NKR acknowledges that there are different types of plagiarism depending on the extent, content, and intention. If there are cases of major plagiarism where large parts of an article are copied without attributing the original author, it will be retracted.  NKR expects that all articles submitted by authors are their own original research, have not been published elsewhere, and takes the position that, by submitting an article, the author has understood and abided by that policy.

 

8. Journal Management

North Korean Review is an academic journal published biannually by McFarland with editorial offices at the Yonsei Institute for North Korean Studies. It is the first English language journal to focus exclusively on North Korean Studies. Revenue is generated through its publications as annual rates are $120 USD for institutions and $40 USD for individuals. For an international institution or individual, an additional $20 is incurred for postage. 

    

In order to manage the journal efficiently and to better contact the subscribers, North Korean Review has an online website and maintains accounts on social media platforms such as Facebook, twitter, linkedIn, Instagram and the like.  The journal is available through online journal indexing services such as Jstor and Proquest  which allow readers to access a digital extension of the printed version. Contact information or further information about the editorial and publication staff or the journal itself can be found on the NKR website. 

    

Editorial board members are selected for 3 year terms based on outstanding contribution to the field.  Board members are expected to contribute to the journal in terms of research, peer review, and serve an advisory role for ensuring the continued development of North Korean Review and North Korean Studies scholarship in general.  The 3 year term may be extended based on how involved and active a role the board member has taken in NKR.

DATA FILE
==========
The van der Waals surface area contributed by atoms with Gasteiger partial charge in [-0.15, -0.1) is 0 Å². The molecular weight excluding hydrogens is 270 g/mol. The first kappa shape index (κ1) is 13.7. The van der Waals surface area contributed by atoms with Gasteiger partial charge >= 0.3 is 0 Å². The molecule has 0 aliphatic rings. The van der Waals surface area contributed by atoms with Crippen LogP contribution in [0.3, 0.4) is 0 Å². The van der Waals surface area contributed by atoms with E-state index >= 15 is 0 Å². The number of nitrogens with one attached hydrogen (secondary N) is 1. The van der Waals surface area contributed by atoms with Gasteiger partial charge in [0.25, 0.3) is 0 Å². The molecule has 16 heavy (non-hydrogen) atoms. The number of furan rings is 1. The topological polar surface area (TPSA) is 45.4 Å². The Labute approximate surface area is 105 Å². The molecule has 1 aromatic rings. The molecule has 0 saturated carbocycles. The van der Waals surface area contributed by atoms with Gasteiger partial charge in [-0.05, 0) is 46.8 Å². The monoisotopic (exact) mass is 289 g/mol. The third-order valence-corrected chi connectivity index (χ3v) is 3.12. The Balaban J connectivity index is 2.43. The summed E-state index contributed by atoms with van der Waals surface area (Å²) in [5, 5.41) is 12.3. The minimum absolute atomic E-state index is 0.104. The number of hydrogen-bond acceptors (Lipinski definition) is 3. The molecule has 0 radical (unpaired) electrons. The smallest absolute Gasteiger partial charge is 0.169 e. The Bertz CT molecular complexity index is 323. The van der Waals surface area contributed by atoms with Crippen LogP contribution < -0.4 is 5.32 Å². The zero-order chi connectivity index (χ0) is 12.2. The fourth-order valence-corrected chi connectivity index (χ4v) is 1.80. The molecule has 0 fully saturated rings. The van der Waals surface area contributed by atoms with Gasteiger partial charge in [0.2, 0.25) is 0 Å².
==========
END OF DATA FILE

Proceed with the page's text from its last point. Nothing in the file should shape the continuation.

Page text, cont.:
9. Peer Review Processes

North Korean Review acknowledges that the peer review plays an integral role in upholding a scholarly record and maintains that journals must provide transparent policies for peer review to be read by the subscribers and the readers. 

   

All manuscripts are subjected to a double blind peer review performed by at least 2 outside reviewers based on North Korean Review’s standards and careful consideration is given to 1. Research Question and Methodology, 2. Originality and Academic Contribution, 3.  Structure and Logic of the Argument, 4. Appropriateness of Related Sources and Materials, and 5. Completeness of the Manuscript.

   

North Korean Review’s review regulations divides the peer review decision into three categories; Publish, Revise, and Reject.  Criteria for each of these categories is as seen below.

 

  1. Publish: A manuscript that fulfills all of the five review standards as listed above.  Such a manuscript that is found during the reading to be in need of only minor rewordings or revisions.

  2. Revise: A manuscript that fails to satisfy one of the five standards and requires partial or general revision.  Should this manuscript, upon editing, address these shortcomings, then it shall be publishable.

  3. Reject: A manuscript that fails to meet most of the journal’s publication standards and the issues may not be addressed without a complete rewriting of the manuscript

 

Reviewers are expected to give their scholarly opinion on the manuscript by filling out the NKR peer review form that details the above guidelines. The review process typically takes between 6 weeks and 3 months.

 

10. Post-publication Discussions and Corrections

Post publication debates are available for the North Korean Review through letters to the editor. The phone number, fax address, and emails for the editors are available on the ‘Contact Us’ page on the online website. Retracting the publication will be considered if there is clear manifestation of unreliable information due to misconduct, plagiarism, and unethical research. Retractions will be made on the publication both offline and online. The article in question will be clearly identified and be published as soon as possible to minimize the effects of unreliable information.

NKR strives to conform to the Code of Conduct and Best Practice Guidelines for Journal Editors as laid out by the Committee on Publication Ethics.  All submissions undergo double blind peer review by at least two outside reviewers.  The peer review process takes between six weeks and three months to complete.  Authors should ensure any submission has not been previously published in other publications.